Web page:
Few Contending Teams Have Prospects For A Price Trade

With the trade deadline a little more than a week away on July 31, baseball is getting ready for one of its busiest weeks of transactions of the year. There's nothing like a deadline to encourage teams to make moves.

No matter what the state of a team's farm system, every contending team can make trades. A willingness to add salary or take on onerous contracts can allow a team with few prospects to get creative in talent acquisition.

But when it comes to acquiring the top-tier talents, the number of clubs with the prospect inventory to make a swap gets significantly smaller.

Addison Russell (Photo by Tony Farlow).

Addison Russell (Photo by Tony Farlow).

The Cubs got the in-season trade market going early with a swap that sent righthanders Jeff Samardzija and Jason Hammel to the A's for the A's top two prospects, shortstop Addison Russell and outfielder Billy McKinney.

Samardzija was considered the second-best pitcher on the trade market, and what the Cubs got in return for him validated that status. Russell ranked No. 5 on the Baseball America midseason Top 50 Prospects list. He's one of the highest rated prospects to be traded in recent years, and in doing so his acquisition will make for a very interesting point of comparison if the Rays decide to trade lefthander David Price, the best pitching prospect that's potentially on the market.

The Rays could decide to hold onto Price. Or they could decide to trade him for a combination of current big leaguers and prospects. But if they do try to work out a deal based solely around prospects, it's going to be hard to make a deal that equals what the Cubs got for their combo of Samardzija and Hammel because of the lack of available inventory.

Let's operate under the assumption that teams that are effectively eliminated from playoff contention would not be interested in trading for Price at this time. After all, if you're acquiring Price for the final 1 ½ years of his current contract you're paying a premium for the final three months of the regular season. To pay that premium so he can play for a team that isn't going to make the playoffs generally doesn't make much sense.

Looking at the top 20 prospects on Baseball America's midseason list, what's remarkable is how many of them on teams having poor big league seasons.

Twins (44-50): OF Byron Buxton (No. 1), 3B Miguel Sano (No. 9).
Cubs (40-54): 3B Kris Bryant (No. 2), SS Addison Russell (No. 5), SS Javier Baez (No. 7).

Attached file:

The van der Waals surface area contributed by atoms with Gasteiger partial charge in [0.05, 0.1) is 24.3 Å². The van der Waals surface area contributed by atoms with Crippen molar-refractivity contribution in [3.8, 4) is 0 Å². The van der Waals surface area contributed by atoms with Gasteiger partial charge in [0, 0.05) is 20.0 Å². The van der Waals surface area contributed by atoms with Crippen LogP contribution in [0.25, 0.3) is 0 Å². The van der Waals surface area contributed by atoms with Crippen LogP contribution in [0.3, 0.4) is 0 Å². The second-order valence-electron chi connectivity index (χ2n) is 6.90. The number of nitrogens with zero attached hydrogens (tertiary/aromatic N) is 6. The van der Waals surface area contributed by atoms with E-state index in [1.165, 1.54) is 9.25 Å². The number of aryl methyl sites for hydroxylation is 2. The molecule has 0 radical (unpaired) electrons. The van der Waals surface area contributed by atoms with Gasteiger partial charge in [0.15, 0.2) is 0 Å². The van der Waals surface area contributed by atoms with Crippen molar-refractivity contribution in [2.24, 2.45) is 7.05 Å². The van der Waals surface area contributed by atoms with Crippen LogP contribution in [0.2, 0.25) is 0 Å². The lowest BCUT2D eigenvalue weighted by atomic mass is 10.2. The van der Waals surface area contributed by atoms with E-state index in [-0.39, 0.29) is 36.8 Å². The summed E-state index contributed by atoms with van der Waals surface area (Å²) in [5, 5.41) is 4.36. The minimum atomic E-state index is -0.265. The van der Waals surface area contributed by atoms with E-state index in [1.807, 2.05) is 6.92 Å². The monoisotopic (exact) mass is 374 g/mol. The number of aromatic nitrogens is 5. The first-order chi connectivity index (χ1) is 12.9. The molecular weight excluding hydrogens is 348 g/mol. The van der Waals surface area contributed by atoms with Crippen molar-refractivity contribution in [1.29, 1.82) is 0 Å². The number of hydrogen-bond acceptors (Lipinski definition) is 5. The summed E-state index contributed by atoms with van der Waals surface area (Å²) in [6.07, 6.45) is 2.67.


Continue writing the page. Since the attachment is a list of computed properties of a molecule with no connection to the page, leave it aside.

Astros (40-56): SS Carlos Correa (No. 3).
Rangers (38-57): 3B Joey Gallo (No. 4).
Rockies (40-55): RHP Jon Gray (No. 8).
Diamondbacks (40-56): RHP Archie Bradley (No. 11).
Red Sox (43-52): C Blake Swihart (No. 14) and LHP Henry Owens (No. 15).
Padres (41-54): C Austin Hedges (17).
Mets (45-50): RHP Noah Syndergaard (No. 19).

It's unlikely the Rays will be able to land any one prospect considered roughly equivalent to Russell, because eight of the top nine prospects in baseball play for teams who are already out of the playoff race. Only two prospects in the Top 10 and four in the top 15 are on teams that are currently sitting at .500 or better.

The Indians (47-47) have shortstop Francisco Lindor (No. 6) and the Orioles (52-42) have righthander Dylan Bundy (No. 10). Washington's farm system includes righthander Lucas Giolito (No. 11). The Dodgers not only have lefthander Julio Urias (No. 13), but also shortstop Corey Seager (No. 16) and outfielder Joc Pederson (No. 18). The Indians, Nationals and Orioles are other teams with a top prospect to use as a potential starting point for a trade.

Clearly the Dodgers could put together a package that could entice the Rays, but with Clayton Kershaw, Zack Greinke and Hyun-Jin Ryu, plus the bounceback season from Josh Beckett, the Dodgers don't seem like a team in need of another ace.

The Rays could go for the quantity as a form of quality approach. Teams like the Pirates (RHP Tyler Glasnow, RHP Jameson Taillon, OF Josh Bell, RHP Nick Kingham and OF Austin Meadows) have enough solid prospects to potentially make up for the shortfall of not having a top 10 prospects. Or a team like the Cardinals could trade from their deep reservoir of young big league talent.

But it's notable that if the Rays are shopping Price, they just don't have a lot of logical trade partners if they are looking to acquire prospects who haven't started their big league service clocks.